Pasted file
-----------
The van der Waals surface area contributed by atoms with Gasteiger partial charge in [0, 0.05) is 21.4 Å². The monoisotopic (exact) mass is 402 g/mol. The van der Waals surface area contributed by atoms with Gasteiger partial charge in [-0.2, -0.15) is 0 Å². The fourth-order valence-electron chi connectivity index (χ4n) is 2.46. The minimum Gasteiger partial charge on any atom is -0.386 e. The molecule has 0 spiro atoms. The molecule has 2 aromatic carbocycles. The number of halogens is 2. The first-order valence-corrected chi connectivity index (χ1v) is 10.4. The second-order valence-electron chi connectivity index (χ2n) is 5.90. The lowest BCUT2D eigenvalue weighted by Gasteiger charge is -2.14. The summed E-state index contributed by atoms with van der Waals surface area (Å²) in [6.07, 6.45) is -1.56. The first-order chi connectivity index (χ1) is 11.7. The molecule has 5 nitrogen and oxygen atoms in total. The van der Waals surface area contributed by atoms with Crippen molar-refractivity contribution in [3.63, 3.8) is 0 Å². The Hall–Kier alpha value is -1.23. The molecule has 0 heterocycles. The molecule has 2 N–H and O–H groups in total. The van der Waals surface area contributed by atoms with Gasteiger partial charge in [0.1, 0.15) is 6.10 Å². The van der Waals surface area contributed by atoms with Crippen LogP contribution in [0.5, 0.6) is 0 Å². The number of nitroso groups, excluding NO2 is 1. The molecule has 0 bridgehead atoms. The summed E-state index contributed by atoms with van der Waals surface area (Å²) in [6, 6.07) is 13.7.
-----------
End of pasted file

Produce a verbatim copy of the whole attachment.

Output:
The van der Waals surface area contributed by atoms with Gasteiger partial charge in [0, 0.05) is 21.4 Å². The monoisotopic (exact) mass is 402 g/mol. The van der Waals surface area contributed by atoms with Gasteiger partial charge in [-0.2, -0.15) is 0 Å². The fourth-order valence-electron chi connectivity index (χ4n) is 2.46. The minimum Gasteiger partial charge on any atom is -0.386 e. The molecule has 0 spiro atoms. The molecule has 2 aromatic carbocycles. The number of halogens is 2. The first-order valence-corrected chi connectivity index (χ1v) is 10.4. The second-order valence-electron chi connectivity index (χ2n) is 5.90. The lowest BCUT2D eigenvalue weighted by Gasteiger charge is -2.14. The summed E-state index contributed by atoms with van der Waals surface area (Å²) in [6.07, 6.45) is -1.56. The first-order chi connectivity index (χ1) is 11.7. The molecule has 5 nitrogen and oxygen atoms in total. The van der Waals surface area contributed by atoms with Crippen molar-refractivity contribution in [3.63, 3.8) is 0 Å². The Hall–Kier alpha value is -1.23. The molecule has 0 heterocycles. The molecule has 2 N–H and O–H groups in total. The van der Waals surface area contributed by atoms with Gasteiger partial charge in [0.1, 0.15) is 6.10 Å². The van der Waals surface area contributed by atoms with Crippen LogP contribution in [0.5, 0.6) is 0 Å². The number of nitroso groups, excluding NO2 is 1. The molecule has 0 bridgehead atoms. The summed E-state index contributed by atoms with van der Waals surface area (Å²) in [6, 6.07) is 13.7.